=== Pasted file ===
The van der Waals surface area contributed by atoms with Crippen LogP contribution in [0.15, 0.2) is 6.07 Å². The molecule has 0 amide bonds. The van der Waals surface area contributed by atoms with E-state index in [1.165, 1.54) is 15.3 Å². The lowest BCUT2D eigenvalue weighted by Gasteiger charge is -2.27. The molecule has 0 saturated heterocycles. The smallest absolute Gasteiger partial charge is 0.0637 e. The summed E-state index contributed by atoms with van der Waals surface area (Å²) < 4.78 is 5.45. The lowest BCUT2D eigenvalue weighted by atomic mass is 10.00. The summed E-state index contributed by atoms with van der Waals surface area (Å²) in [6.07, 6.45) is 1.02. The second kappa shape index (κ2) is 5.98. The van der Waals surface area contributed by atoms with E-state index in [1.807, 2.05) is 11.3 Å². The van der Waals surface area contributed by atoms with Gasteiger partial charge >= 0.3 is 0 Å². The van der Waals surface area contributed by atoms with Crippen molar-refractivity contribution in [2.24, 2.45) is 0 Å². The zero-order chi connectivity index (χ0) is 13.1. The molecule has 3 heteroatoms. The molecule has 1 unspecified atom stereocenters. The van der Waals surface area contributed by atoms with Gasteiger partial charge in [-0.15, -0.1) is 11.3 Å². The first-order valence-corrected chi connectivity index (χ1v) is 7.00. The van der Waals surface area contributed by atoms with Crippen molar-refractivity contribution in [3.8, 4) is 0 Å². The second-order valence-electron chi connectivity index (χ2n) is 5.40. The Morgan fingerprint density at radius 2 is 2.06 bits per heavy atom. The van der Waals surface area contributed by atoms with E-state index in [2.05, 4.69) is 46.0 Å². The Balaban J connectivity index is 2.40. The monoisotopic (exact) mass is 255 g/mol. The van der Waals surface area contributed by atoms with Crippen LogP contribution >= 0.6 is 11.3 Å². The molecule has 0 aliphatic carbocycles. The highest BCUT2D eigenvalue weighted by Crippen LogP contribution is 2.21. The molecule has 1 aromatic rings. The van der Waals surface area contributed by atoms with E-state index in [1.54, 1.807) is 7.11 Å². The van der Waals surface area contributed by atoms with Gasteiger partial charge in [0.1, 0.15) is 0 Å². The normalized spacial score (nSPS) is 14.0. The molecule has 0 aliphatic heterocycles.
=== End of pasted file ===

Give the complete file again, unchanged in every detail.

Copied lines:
The van der Waals surface area contributed by atoms with Crippen LogP contribution in [0.15, 0.2) is 6.07 Å². The molecule has 0 amide bonds. The van der Waals surface area contributed by atoms with E-state index in [1.165, 1.54) is 15.3 Å². The lowest BCUT2D eigenvalue weighted by Gasteiger charge is -2.27. The molecule has 0 saturated heterocycles. The smallest absolute Gasteiger partial charge is 0.0637 e. The summed E-state index contributed by atoms with van der Waals surface area (Å²) < 4.78 is 5.45. The lowest BCUT2D eigenvalue weighted by atomic mass is 10.00. The summed E-state index contributed by atoms with van der Waals surface area (Å²) in [6.07, 6.45) is 1.02. The second kappa shape index (κ2) is 5.98. The van der Waals surface area contributed by atoms with E-state index in [1.807, 2.05) is 11.3 Å². The van der Waals surface area contributed by atoms with Gasteiger partial charge >= 0.3 is 0 Å². The van der Waals surface area contributed by atoms with Crippen molar-refractivity contribution in [2.24, 2.45) is 0 Å². The zero-order chi connectivity index (χ0) is 13.1. The molecule has 3 heteroatoms. The molecule has 1 unspecified atom stereocenters. The van der Waals surface area contributed by atoms with Gasteiger partial charge in [-0.15, -0.1) is 11.3 Å². The first-order valence-corrected chi connectivity index (χ1v) is 7.00. The van der Waals surface area contributed by atoms with Crippen molar-refractivity contribution in [3.8, 4) is 0 Å². The second-order valence-electron chi connectivity index (χ2n) is 5.40. The Morgan fingerprint density at radius 2 is 2.06 bits per heavy atom. The van der Waals surface area contributed by atoms with E-state index in [2.05, 4.69) is 46.0 Å². The Balaban J connectivity index is 2.40. The monoisotopic (exact) mass is 255 g/mol. The van der Waals surface area contributed by atoms with Crippen LogP contribution >= 0.6 is 11.3 Å². The molecule has 0 aliphatic carbocycles. The highest BCUT2D eigenvalue weighted by Crippen LogP contribution is 2.21. The molecule has 1 aromatic rings. The van der Waals surface area contributed by atoms with E-state index in [1.54, 1.807) is 7.11 Å². The van der Waals surface area contributed by atoms with Gasteiger partial charge in [0.1, 0.15) is 0 Å². The normalized spacial score (nSPS) is 14.0. The molecule has 0 aliphatic heterocycles.